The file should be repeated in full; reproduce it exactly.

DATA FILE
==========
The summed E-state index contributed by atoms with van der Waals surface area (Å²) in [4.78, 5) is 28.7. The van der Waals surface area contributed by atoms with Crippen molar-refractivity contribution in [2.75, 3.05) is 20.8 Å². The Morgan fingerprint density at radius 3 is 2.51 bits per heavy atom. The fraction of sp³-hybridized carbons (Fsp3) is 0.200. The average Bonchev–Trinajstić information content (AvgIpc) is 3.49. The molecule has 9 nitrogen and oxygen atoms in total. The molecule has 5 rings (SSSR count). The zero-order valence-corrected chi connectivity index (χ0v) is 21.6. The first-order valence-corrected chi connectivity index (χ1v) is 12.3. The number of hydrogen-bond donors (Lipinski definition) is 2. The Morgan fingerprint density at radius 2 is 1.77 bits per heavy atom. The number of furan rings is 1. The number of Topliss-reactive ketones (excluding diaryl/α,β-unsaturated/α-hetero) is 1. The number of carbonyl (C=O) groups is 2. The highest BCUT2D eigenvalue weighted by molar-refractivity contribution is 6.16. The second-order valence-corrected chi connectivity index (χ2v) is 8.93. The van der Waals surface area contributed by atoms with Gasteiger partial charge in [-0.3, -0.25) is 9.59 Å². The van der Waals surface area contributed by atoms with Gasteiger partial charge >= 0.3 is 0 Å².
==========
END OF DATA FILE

The summed E-state index contributed by atoms with van der Waals surface area (Å²) in [4.78, 5) is 28.7. The van der Waals surface area contributed by atoms with Crippen molar-refractivity contribution in [2.75, 3.05) is 20.8 Å². The Morgan fingerprint density at radius 3 is 2.51 bits per heavy atom. The fraction of sp³-hybridized carbons (Fsp3) is 0.200. The average Bonchev–Trinajstić information content (AvgIpc) is 3.49. The molecule has 9 nitrogen and oxygen atoms in total. The molecule has 5 rings (SSSR count). The zero-order valence-corrected chi connectivity index (χ0v) is 21.6. The first-order valence-corrected chi connectivity index (χ1v) is 12.3. The number of hydrogen-bond donors (Lipinski definition) is 2. The Morgan fingerprint density at radius 2 is 1.77 bits per heavy atom. The number of furan rings is 1. The number of Topliss-reactive ketones (excluding diaryl/α,β-unsaturated/α-hetero) is 1. The number of carbonyl (C=O) groups is 2. The highest BCUT2D eigenvalue weighted by molar-refractivity contribution is 6.16. The second-order valence-corrected chi connectivity index (χ2v) is 8.93. The van der Waals surface area contributed by atoms with Gasteiger partial charge in [-0.3, -0.25) is 9.59 Å². The van der Waals surface area contributed by atoms with Gasteiger partial charge >= 0.3 is 0 Å².